most remarkable works in the whole field of biological literature. Another memoir gives the results of his study of the anatomy of snails and slugs. The inhabitants of the streams and ponds in the vicinity of his home furnished an unfailing supply of material for research and discovery, and many of his publications are on aquatic animals. He finally became so much interested in the fresh-water rhizopods that he abandoned all other scientific work in order to devote all his attention to these animals. His results were published in the memoir on The Fresh-water Rhizopods of North America. This is the most widely known of his works. It is, and must long be, the standard and classic upon its subject. I have no time to dwell upon his work as the naturalist of the home—his best and most characteristic work. Its lesson to later generations of naturalists seems to me to be that one may be useful to his fellowmen, and enjoy the keen pleasure of discovery, and come to honor and distinction, without visiting strange countries in search of rarities, without biological stations and marine laboratories, without the latest technical methods, without grants of money, and, above all, without undertaking to solve the riddles of the universe or resolving biology into physics and chemistry.
If one have the simple responsive mind of a child or of Leidy, he may, like Leidy, 'find tongues in trees, books in the running brooks, sermons in stones, and good in everything.'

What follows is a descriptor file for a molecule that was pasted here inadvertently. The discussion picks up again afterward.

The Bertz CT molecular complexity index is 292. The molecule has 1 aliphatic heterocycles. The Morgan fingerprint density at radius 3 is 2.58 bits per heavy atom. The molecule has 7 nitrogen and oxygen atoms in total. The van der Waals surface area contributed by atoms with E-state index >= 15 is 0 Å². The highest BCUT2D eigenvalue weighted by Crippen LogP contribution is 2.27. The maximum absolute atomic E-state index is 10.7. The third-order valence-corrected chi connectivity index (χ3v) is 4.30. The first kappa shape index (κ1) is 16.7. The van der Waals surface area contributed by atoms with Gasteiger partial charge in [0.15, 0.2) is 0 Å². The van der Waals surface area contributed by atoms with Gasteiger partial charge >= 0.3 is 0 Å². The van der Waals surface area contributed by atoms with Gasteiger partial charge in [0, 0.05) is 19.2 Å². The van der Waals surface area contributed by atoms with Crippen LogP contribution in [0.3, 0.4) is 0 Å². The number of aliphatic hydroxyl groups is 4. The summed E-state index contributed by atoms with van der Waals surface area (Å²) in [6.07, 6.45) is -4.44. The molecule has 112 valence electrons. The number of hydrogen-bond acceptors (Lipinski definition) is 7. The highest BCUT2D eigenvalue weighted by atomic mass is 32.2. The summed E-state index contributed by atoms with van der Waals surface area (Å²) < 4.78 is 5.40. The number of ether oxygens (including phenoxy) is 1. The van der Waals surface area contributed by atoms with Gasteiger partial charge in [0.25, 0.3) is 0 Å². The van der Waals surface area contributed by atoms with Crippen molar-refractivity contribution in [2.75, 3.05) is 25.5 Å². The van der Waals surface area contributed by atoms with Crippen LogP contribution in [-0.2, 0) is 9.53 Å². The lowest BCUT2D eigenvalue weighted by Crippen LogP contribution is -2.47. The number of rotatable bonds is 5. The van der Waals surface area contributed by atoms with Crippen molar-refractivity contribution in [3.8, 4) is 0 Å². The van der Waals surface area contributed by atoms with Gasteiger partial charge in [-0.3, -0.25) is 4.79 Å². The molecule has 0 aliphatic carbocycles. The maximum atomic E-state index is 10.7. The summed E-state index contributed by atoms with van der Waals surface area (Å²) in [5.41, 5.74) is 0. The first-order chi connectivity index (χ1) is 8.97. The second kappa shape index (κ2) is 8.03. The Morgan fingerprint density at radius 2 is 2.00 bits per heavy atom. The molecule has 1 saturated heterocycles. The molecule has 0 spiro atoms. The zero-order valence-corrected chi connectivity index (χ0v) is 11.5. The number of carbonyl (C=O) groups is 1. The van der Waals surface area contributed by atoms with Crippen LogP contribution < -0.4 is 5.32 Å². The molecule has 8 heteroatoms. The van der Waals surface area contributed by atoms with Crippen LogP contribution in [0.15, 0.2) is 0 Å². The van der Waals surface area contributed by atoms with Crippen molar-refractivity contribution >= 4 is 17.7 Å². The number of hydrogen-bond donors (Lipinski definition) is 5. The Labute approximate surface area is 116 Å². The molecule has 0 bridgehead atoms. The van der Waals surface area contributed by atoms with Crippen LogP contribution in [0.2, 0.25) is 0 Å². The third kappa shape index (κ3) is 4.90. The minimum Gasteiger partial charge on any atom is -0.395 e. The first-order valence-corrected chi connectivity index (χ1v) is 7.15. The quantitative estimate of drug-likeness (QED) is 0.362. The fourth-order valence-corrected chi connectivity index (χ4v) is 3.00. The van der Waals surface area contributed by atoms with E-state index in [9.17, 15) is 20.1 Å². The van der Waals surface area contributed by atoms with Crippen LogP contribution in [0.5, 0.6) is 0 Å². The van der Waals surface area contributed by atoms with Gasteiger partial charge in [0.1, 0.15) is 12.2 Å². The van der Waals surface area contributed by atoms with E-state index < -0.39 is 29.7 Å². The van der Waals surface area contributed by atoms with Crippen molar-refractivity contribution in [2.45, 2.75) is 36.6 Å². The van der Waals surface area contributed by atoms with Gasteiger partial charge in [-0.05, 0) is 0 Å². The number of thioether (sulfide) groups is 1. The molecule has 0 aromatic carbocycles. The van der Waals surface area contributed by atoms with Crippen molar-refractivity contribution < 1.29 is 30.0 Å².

Edward Drinker Cope
By Professor HENRY FAIRFIELD OSBORN
In the beautiful marble portrait of Edward Drinker Cope, modeled by Mr. Couper and presented by President Jesup, you see the man of large brain, of keen eye, and of strong resolve, the ideal combination for a life of science, the man who scorns obstacles, who while battling with the present looks above and beyond. The portrait stands in its niche as a tribute to a great leader and founder of American paleontology, as an inspiration to young Americans. In unison with the other portraits its forcible words are: 'Go thou and do likewise.'
Cope, a Philadelphian, born July 28, 1840, passed away at the early age of fifty-seven. Favored by heredity, through distinguished ancestry of Pennsylvania quakers, who bequeathed intellectual keenness and a constructive spirit. As a boy of eight entering a life of travel and observation, and with rare precocity giving promise of the finest qualities of his manhood. Of incessant activity of mind and